I then wiped out the stuff in the generated “service.py” and replaced it with this:

Then, using the python-lambda library, and ensuring that the service.py has the code above, I ran it like so:

Invoke the function locally

If all goes well, then the number you’ve configured to get called should get called by your Twilio number. If you’re using a trial account, you’ll first hear a kindly gentleman’s voice telling you you’re using a trial account, and then when you press any key on your phone, you’ll hear some hold music. Later in this post, we’ll change that hold music to something more useful.

All this lambda-invoke thing is just a nice way of running your python function and having it simulate the event object using your event.json file. It’s quite similar to how you’d use the “Test” button in the AWS Lambda console, where you also can create a JSON event object for testing.

Changing the phone call

First, that deceptively simple, single Twilio API call was, for me, infuriating to get working as I wanted. The URL it uses in the sample code is to some hold music, and I wanted to change it to actually say something, which according to the docs means pointing to a URL that returns “Twiml” — Twilio XML — which tells twilio how to behave. Here’s a sample:

So I figured I’d just host a static XML file on github or S3. But when I tried those URLs in the client call, it failed, with an error indicating that the URL didn’t accept a POST request (GH and S3 only support GET). I got to the point where I thought I might actually have to set up a web server just to serve the damn XML file. But before I did that, I took one more look at the sample code that Twilio provides and that’s when I noticed that Twimlets thing:

So then I went and checked out Twimlets.com, and lo and behold, there are all manner of  handy helpers. I read the one for “Simple Message”, and then used its “Twimlet Generator” UI to create a properly encoded URL that I could then use in my service. Here’s a sample that just says “Hello from twilio” when you pick up the phone

Just with that simple message twimlet, you can configure it to say any number of different things, or play any number of mp3s. It’s slick.

Getting it working in Lambda

The AWS Lambda function

With the function working locally — dialing a number with twilio and saying something when I picked up — it was time to start configuring the Lambda function. This is going to be a multi-step affair:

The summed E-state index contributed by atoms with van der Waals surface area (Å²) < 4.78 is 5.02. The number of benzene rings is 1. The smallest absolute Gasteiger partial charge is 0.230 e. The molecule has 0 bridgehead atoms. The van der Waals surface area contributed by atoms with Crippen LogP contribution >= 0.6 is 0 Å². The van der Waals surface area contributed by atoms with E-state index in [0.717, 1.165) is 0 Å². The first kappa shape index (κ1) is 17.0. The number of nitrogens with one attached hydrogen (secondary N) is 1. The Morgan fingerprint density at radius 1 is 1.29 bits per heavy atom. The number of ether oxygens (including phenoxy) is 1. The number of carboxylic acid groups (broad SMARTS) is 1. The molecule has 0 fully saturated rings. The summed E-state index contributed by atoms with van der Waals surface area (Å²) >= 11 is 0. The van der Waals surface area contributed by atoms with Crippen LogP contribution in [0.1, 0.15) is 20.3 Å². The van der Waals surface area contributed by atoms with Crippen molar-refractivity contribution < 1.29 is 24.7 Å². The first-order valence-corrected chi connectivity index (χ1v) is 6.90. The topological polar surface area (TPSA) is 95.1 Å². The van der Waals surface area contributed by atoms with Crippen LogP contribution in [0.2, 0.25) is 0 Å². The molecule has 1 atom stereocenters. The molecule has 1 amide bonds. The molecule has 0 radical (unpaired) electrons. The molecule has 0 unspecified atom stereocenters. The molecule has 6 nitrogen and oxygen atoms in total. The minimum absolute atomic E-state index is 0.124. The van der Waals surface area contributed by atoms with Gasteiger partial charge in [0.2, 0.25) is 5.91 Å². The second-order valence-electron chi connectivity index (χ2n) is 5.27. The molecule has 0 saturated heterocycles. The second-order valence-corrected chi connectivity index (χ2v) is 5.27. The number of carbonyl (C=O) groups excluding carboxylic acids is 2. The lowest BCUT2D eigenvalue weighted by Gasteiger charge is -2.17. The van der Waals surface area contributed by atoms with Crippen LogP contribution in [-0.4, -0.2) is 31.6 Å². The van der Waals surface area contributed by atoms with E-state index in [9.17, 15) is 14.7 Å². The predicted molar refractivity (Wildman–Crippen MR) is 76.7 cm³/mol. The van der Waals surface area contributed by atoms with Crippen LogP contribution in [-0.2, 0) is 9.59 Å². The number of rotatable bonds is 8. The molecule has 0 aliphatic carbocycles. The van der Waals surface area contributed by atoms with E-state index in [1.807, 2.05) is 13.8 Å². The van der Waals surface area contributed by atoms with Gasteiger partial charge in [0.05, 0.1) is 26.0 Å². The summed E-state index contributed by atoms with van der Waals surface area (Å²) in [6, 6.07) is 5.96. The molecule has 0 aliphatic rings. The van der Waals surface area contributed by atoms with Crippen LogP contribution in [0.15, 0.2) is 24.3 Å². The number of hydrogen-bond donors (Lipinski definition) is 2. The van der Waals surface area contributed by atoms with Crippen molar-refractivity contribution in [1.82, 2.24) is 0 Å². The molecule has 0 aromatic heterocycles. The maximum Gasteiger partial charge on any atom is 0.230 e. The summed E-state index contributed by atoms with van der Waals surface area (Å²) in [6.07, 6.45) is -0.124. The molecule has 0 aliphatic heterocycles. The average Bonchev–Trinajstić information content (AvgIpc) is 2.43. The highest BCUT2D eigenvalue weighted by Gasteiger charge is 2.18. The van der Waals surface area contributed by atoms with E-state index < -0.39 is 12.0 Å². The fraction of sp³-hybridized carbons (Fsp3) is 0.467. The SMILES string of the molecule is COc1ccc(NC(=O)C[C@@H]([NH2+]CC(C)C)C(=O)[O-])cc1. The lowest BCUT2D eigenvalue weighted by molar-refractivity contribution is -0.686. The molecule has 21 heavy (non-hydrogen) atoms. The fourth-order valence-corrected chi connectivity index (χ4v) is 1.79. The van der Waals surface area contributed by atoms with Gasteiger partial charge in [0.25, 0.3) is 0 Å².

1. create the function (and IAM role if it doesn’t exist)
  2. configure the environment variables
  3. deploy the code
  4. testing in the Lambda console

Wiring up the button, and modifying the service to respond to different types of clicks, will come last.

I used the AWS console to create a new Lambda function named “hello_twilio”. I configured it thusly in the console:

Lambda function configuration

I want to talk about the “Role” stuff. When I first started with Lambda, I got hung up a bit there. Ultimately, it’s just adding an IAM role with appropriate permissions. Here’s the role I created, and which you see in that screenshot above, called “lambda_execution_role”. At a minimum, your role will require CloudWatch and Lambda execution privileges. I threw in a few more for good measure.

Configuring environment variables

On the “Code” tab of the Lambda function, I added environment variables for the twilio sid and token, and from and to numbers. They’re named identically to the variables shown in the .env file, above.

Deploying the function

Because this Lambda function has dependencies — in this case, the Twilio library — you’ll need to bundle your function up as a zip file and upload it to Lambda. The AWS documentation explains how to do this manually. But if you’re using the nficano/python-lambda library, you can use it to do that for you.

First, you’ll want to be sure that the config.yml file created via lambda init has the right values. In my case, those are the values that appear above in the console. Note that “service.handler” means “the handler function in the service.py file”. This will now overwrite anything you previously configured, so make sure this file has the correct values:

Then, it’s simply a matter of:

lambda deploy